When a duty is non-delegable, the employer's use of care is irrelevant. Majestic Realty Assocs., Inc. v. Toti Contracting Co., 30 N.J. 425, 439 (1959); Restatement (Second) of Agency, § 214, comment a (1958). Since Frugis turned on the board's failure to use reasonable care, it provides no support for the suggestion of a non-delegable duty in these or similar circumstances.

Turning to Hardwicke, we consider first the Appellate Division's decision. The case arose from sexual mistreatment of resident students by employees of a charitable private school. After holding that the school could be liable as a passive abuser under the Child Sexual Abuse Act ("CSAA"), N.J.S.A. 2A:61B-1, if it knew of the abuse and failed to provide protection, the court addressed the common-law claims, which included assault and battery and intentional infliction of emotional distress. The court held that the Charitable Immunity Act ("CIA"), N.J.S.A. 2A:53A-7 to -11, did not bar the school's liability for intentional torts, Hardwicke, supra, 368 N.J. Super. at 102, and then discussed respondeat superior liability.

The court began with this proposition: "the fact that the underlying conduct . . . giving rise to liability was intentional does not necessarily absolve the school of liability for it." Id. at 104. The court then took note of Cosgrove v. Lawrence, 214 N.J. Super. 670 (Law Div. 1986), aff'd, 215 N.J. Super. 561 (App. Div. 1987). It described Cosgrove as holding that a public employer could not be held liable for its employee's sexual relations with a client because the acts were outside the scope of the employee-therapist's employment. Hardwicke, supra, 368 N.J. Super. at 104. The court said that Cosgrove was distinguishable because there "the employer's duties arose solely as the result of the employment relationship." Ibid. It then made this comment:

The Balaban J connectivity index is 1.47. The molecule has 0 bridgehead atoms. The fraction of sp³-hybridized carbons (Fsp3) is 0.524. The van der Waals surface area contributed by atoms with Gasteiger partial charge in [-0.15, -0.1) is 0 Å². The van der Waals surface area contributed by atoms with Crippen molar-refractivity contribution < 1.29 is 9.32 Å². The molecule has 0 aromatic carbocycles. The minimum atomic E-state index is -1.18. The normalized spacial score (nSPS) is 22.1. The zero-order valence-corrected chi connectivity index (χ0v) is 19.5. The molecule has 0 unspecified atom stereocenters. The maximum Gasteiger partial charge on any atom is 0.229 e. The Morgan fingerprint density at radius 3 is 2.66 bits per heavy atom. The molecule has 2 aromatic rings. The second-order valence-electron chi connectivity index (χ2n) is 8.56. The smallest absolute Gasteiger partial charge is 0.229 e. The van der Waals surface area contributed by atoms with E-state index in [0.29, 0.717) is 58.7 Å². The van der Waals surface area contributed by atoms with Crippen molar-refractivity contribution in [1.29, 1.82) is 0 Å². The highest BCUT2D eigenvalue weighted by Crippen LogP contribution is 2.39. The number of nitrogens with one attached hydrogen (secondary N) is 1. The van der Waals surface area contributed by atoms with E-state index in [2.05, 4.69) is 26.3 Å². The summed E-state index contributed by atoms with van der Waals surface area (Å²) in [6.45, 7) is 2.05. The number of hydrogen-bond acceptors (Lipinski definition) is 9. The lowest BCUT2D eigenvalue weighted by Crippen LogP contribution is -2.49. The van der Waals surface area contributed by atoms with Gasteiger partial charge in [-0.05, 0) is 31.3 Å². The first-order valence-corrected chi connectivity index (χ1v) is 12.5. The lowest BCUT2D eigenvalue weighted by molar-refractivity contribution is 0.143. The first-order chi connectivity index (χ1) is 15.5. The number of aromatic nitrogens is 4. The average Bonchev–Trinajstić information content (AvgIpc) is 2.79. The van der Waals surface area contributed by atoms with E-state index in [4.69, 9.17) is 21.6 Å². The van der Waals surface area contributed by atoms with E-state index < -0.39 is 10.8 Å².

As Frugis suggests, a school that stands in an in loco parentis relationship to a boarding student in its charge has a different relationship to the student, giving rise to a non-delegable duty to take reasonable measures to safeguard the student and ensure that its employees do not endanger or exploit the child. Frugis, supra, 177 N.J. at 268, 827 A. 2d 1040. [Id. at 104-05 (citing Frugis, supra, 177 N.J. at 268) (emphasis added).]

Although Frugis requires reasonable care by the school board, the concept of non-delegable duty does not appear in the Supreme Court's opinion. That makes sense since the two concepts are incompatible in relation to liability of a principal. As we noted above, when the duty is ...